There is a new talent attractiveness assessment tool out by the Organisation for Economic Co-operation and Development (OECD). Their Indicators of Talent Attractiveness or ITA ranks OECD countries in their ability to attract talented migrants. This new index looks at a variety of dimensions and weights their relative importance. Since not all dimensions are of the same importance to every individual, the ITA allows the user to weigh the relative importance of each dimension and produce an individually customized ranking showing which destination best corresponds to their own priorities. There are seven dimensions: quality of opportunities; income and tax; future prospects; family environment; skills environment; inclusiveness; and quality of life. 

According to the report, "The OECD Indicators of Talent Attractiveness is the first comprehensive tool to capture, in a multidimensional framework, strengths and weaknesses of OECD countries regarding their capacity to attract and retain three specific categories of talented migrants: highly qualified workers (those with master and doctoral degrees), university students and foreign entrepreneurs."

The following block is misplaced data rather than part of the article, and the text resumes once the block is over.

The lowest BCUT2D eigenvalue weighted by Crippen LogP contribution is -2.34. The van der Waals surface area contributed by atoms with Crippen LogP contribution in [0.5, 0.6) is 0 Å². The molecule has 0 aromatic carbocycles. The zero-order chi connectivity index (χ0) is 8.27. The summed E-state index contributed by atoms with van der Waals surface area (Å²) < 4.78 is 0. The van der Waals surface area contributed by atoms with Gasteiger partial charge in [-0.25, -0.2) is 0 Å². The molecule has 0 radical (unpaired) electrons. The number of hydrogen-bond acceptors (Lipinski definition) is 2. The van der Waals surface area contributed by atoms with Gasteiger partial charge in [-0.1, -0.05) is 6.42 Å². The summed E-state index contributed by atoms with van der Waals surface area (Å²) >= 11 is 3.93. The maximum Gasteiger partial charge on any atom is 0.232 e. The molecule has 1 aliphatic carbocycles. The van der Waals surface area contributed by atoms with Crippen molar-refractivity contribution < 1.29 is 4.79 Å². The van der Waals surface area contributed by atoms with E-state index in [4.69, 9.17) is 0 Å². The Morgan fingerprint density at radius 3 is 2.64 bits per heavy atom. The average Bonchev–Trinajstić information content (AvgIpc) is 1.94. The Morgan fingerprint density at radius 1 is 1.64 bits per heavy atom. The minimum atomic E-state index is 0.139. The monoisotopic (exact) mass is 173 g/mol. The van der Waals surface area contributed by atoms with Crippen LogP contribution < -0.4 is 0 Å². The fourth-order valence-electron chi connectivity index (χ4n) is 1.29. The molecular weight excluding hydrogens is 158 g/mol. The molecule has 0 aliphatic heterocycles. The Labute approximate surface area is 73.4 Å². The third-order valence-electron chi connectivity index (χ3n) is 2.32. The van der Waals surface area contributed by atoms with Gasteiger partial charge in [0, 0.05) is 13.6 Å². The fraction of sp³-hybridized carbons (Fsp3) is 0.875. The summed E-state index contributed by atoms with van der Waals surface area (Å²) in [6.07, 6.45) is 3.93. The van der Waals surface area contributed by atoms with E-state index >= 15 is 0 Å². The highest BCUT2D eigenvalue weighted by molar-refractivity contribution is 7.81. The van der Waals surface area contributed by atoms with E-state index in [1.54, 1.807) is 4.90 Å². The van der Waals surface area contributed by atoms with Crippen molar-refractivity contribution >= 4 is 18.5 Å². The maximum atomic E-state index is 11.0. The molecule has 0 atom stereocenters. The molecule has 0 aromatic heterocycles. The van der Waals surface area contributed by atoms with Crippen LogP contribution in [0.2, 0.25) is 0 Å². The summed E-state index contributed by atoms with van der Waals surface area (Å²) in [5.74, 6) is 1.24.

There are other rankings that we have mentioned in the past. Going back to a few previous posts: Which Countries Are The Best At Attracting Talent? referenced the World Talent Rankings from the IMD Business School. What are the most attractive cities for expatriate talent? post referenced the "2019 Quality of Living" report which is now out from Mercer. These are the best countries and cities for attracting and developing talent references the Global Talent Competitive Index (GTCI). 

However, the OECD Indicators of Talent Attractiveness takes a different and innovative approach to this same question. It distinguishes different types of talented migrants and relies on group-specific observations from large scale household surveys and immigration data that captures the difficulties that these groups of migrants face when trying to obtain a visa or residence permit.

A couple of key takeaways from the report:

  • The most attractive OECD countries for entrepreneurs are Canada, New Zealand, Switzerland, Sweden and Norway. This reflects relatively low minimum capital investments and job creation requirements in these countries. 
  • Greece, Mexico and Turkey are lagging on this indicator.  
  • For international university students, the top five countries are Switzerland, Norway, Germany, Finland and the United States. 
  • Some countries that have many international students, including Canada, Australia, New Zealand and the United Kingdom, fall in the ranking due to relatively high tuition fees.

The report should cause companies to re-consider how their immigration policies are impacting their ability to attract the best and brightest and consider how that plays into their future prosperity and whether companies will continue to invest in them.